• this second point is probably more important as it is also why diesel electric propulsion is the prime choice in larger machines(ships). IC engines are significantly more efficient in a narrow band of their range. Apr 16, 2018 at 7:40
• @LSelter In the case of a car I don't agree Apr 16, 2018 at 7:54
• Tesla and the DOE quote regen efficiency at around 64% (turn-around power, not just power pulled from the generator). Skeptics claim real-world efficiency is half that; I tend personally to have some faith in the DOE Apr 16, 2018 at 14:31
• @CarlWitthoft Even half that is still a lot of recovered energy. Apr 16, 2018 at 16:50
• No argument there! I love watching my energy/km meter go green during long downhills. Apr 16, 2018 at 19:04

Paparazzo pretty much nailed it, but I'd like to add a few things.

Regenerative braking is certainly a large part of it, but there are other synergies when utilizing multiple engines in an automobile, too.

• The ICE can be smaller and sized closer to what is needed for normal operation instead of peak power since the electric motor helps the ICE during the less common acceleration events
• The electric motor moves the vehicle at lower speeds where the ICE is less efficient, specifically when accelerating from a standstill
• The electric motor helps move the vehicle at speeds at which the ICE would have to operate further away from its most optimal point, helping to keep the ICE within its optimal range
• The ICE can be turned off during idling. This is called stop start and is not limited to hybrids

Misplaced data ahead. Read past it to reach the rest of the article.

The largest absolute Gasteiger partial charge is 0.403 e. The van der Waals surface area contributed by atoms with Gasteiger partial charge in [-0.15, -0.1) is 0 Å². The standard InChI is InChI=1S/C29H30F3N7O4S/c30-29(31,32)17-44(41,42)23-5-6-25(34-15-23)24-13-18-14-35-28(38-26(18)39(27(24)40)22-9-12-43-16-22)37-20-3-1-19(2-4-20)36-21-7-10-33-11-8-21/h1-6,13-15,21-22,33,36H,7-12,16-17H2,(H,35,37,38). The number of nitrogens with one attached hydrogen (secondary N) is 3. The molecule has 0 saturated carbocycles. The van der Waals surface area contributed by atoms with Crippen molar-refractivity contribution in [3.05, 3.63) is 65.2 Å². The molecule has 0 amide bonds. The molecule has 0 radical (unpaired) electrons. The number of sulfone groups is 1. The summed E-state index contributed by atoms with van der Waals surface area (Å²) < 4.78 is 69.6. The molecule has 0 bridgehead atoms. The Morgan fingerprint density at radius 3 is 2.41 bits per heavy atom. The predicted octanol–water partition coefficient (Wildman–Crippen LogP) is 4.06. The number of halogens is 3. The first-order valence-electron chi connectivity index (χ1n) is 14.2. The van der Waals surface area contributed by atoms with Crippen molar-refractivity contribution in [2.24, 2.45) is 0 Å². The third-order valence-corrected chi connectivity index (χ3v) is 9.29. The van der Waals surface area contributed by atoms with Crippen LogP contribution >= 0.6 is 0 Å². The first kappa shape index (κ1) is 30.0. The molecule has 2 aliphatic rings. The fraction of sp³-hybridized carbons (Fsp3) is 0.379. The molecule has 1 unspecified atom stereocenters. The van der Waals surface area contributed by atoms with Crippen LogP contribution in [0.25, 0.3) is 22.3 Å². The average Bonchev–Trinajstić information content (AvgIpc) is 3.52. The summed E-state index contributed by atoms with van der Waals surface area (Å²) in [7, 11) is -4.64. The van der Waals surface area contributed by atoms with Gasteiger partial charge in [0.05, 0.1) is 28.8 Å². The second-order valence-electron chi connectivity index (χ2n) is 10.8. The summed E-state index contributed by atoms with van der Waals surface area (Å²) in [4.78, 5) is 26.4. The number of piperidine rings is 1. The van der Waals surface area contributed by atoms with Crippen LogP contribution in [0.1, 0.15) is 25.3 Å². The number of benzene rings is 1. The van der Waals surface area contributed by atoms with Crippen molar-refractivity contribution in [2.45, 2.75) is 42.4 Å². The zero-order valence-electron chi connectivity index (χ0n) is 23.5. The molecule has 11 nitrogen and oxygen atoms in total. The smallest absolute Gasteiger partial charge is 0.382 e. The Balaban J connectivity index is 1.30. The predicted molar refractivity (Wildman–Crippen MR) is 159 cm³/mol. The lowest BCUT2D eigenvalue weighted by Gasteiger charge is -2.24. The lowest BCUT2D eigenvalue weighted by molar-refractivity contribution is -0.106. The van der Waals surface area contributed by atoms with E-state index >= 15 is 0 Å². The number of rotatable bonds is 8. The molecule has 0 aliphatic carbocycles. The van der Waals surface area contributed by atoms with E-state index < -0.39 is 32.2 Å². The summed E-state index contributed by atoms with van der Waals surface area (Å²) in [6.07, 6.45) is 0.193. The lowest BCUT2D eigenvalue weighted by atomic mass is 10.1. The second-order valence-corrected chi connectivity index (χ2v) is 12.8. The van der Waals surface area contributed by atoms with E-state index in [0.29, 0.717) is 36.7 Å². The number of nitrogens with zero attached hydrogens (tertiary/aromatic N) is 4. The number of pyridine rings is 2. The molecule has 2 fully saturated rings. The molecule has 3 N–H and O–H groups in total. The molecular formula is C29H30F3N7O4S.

• The ICE can be designed to be more efficient within its narrower operating range since it does not have to be a master of all trades
• The batteries and the electric drive allow for regenerative braking which helps recoup some of the energy lost during normal operation

In addition to this list from geotab, here are a few more insights to energy balance around an automobile:

• in certain hybrid setups (unlike through-the-road setups) the motor can charge the batteries during times of idle, utilizing the best load/speed for the motor
• being able to undersize the ICE is inherently beneficial to thermodynamic efficiency (similar to geotab point #1). ICE's operate best under high load. Ergo, if you can undersize the motor and force it to constantly be under high load, then kick the electric motor in when the peak load exceeds the capabilities of the ICE

Other considerations: I don't have any data for this and at the moment do not have time to research it, but I think that there could easily be a human factor to consider as well. I've driven with many individuals, and I don't think that any one will argue that different people have different driving styles. Considering that some people accelerate slowly, while other accelerate hard and brake hard. Considering the synergies of the hybrid electric-ICE power train, it's possible that the hybrid power train can more robustly serve the two different drivers under equally efficient conditions. Consider that the aggressive driver would lose substantial energy in the braking system - and to get the acceleration they desire would require a larger ICE (think big V8s). they would spend more time NOT under peak load, which is what an ICE needs to be efficient. The hybrid drive train would deliver their desired acceleration, while maximizing thermal efficiency AND recouping the energy spent at the above quoted 60% efficiency.

Then imagine that slow driving individual gets in the same vehicle; they would likewise be penalized for their slow driving in a large ICE. Considering the hybrid drivetrain, this individual would no longer be penalized for their tame driving habits. In essence, the hybrid drive train could better service larger extremes in driving style, and is over all more robust in terms of energy efficiency.

Just a thought :)